By Mr. Agustín Navarro de Vicente-Gella, Economic and Commercial Counsellor with the Embassy of Spain to Bucharest
Spain is actively addressing the imbalances of its economy, structuring its economic policy around three main pillars: a clear commitment to sustainable public finances, guaranteeing a sound and solvent financial sector via a thorough clean-up and recapitalization and fostering growth, competitiveness and productivity via structural reforms. Past trends are being reverted and Spain’s structural imbalances are being corrected. Public deficit is being progressively reduced. The financial sector’s exposure to real estate is falling, allowing for a healthy reallocation of resources, while the private sector continues to deleverage. The labour market reform is pushing unit labour costs down and improving competitiveness. Partly as a consequence, exports are performing very well and a current account surplus is being reached.
Public deficit fell by roughly two percentage points in 2012, compared to 2011. According to the IMF, Spain was the second advanced economy with the highest structural adjustment in 2012. The public sector governance will be further improved though a Transparency Law and the creation of an Independent Fiscal Responsibility Authority, among others. During 2013, the pension system will also be further reformed in order to guarantee its long-term sustainability. In 2013, by June, the Spanish Treasury has already issued €133 billion, 57.8% of estimated financing needs, with an average life of debt outstanding stable around 6.29 years.
According to the IMF and external evaluator, 70% of the Spanish financial sector is sound and never required additional capital. Capital needs were concentrated among the 4 banks owned by FROB, which account for 18% of the banking system. These banks received a €37 billion capital injection. Total support for the financial sector amounted to €41.3 billion, less than 4% of GDP. During 2011 and 2012, especially during the latter, banks have provisioned €78 billion on exposures related to real estate developers. Banks’ provision coverage over credits reached a suitable 11.9% by the end of 2012, 4.9 percentage points above the level reached one year before, in a context of ambitious policy reforms in the financial sector. The sector has removed the excess capacity built up during the housing boom. Employment has fallen by 13% since its peak, and branches by 17%, with current levels below those of the early 2000s. The total number of entities has decreased from 50 in 2009, to 12 (excluding credit cooperatives and foreign branches), thanks to a sizeable reduction in the former savings’ banks, which have, moreover, been transformed into banks. Legislation has been developed to strengthen and clarify the governance structure of former savings’ banks and of commercial banks controlled by them. Enhanced transparency has been reached through the disclosure of key areas of banks’ portfolios, such as restructured and refinanced loans, or NPLs. Restructured operations amount to €200 billion, i.e. 13% of the total loan portfolio in Spain, 60% of which has already been provisioned. The balance is made of performing loans. Among the refinanced portfolio, 32% is related to real estate developers and these exposures have already been significantly provisioned by 2012. SAREB, the asset management company, has been transferred assts worth €50.6 billion, for a gross book value of €106.6 billion, meaning an overall average impairment close to 52%. Among the nearly 200,000 assets transferred, 107,000 are foreclosed real estate assets and 90,500 are loans to real estate developers.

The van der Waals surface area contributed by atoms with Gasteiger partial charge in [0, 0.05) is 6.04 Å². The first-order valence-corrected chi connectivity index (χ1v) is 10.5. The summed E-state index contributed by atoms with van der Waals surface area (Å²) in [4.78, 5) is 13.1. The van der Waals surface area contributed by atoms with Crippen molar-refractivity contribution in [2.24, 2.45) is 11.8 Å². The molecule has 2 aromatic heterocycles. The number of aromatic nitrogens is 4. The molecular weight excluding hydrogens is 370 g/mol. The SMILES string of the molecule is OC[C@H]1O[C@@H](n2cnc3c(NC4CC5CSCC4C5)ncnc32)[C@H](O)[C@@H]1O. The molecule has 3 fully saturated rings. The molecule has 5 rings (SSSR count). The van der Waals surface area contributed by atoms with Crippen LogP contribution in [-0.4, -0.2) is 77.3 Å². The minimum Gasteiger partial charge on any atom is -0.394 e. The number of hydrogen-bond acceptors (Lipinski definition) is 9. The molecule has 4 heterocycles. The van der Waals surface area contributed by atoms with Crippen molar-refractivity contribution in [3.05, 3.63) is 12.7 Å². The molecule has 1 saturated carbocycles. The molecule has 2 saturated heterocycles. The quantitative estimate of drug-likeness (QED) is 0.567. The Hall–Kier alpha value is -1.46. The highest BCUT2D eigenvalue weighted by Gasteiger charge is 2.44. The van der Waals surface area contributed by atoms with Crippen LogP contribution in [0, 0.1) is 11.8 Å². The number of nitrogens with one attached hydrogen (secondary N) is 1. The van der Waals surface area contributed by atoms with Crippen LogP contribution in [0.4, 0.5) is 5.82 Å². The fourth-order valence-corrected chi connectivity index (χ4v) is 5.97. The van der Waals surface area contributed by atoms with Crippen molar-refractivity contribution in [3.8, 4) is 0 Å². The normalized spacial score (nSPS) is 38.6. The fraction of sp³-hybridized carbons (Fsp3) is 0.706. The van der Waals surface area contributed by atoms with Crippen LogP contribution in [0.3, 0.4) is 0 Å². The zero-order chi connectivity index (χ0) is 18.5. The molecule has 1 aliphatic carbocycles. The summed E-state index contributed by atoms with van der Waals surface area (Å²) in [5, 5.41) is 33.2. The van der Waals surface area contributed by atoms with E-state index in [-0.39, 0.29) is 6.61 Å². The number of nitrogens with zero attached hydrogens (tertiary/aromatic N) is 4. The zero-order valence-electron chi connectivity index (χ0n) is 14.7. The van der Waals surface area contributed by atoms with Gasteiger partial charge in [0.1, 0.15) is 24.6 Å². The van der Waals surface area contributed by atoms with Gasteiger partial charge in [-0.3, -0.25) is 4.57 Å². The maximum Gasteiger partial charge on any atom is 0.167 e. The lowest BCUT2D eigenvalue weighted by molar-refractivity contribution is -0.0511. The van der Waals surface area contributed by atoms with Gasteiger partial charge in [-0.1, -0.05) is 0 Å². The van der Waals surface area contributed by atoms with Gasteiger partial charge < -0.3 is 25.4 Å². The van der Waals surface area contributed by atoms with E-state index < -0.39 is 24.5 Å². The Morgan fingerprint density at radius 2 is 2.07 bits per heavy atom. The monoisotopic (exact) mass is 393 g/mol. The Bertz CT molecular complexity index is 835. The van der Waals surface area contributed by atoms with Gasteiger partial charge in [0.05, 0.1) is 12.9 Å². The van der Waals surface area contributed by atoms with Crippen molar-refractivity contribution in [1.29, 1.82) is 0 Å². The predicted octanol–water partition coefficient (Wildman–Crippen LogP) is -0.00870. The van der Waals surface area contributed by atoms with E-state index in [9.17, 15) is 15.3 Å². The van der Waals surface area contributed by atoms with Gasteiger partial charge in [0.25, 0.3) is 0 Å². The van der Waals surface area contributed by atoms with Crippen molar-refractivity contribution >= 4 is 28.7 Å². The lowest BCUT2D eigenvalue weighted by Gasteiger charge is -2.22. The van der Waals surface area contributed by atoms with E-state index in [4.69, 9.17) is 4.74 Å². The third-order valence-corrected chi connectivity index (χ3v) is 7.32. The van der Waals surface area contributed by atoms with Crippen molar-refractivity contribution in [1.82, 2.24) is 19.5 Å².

As a consequence of recent policies, Spanish banks are better capitalised to withstand severe shocks. The capitalisation of the FROB owned banks and the transfer of assets to SAREB has boosted capital ratios and Spanish banks are performing better than international peers in terms of capital ratios. They have increased their loss absorption capacity and solvency as a result of stricter provisioning requirements and the transfer of assets to SAREB.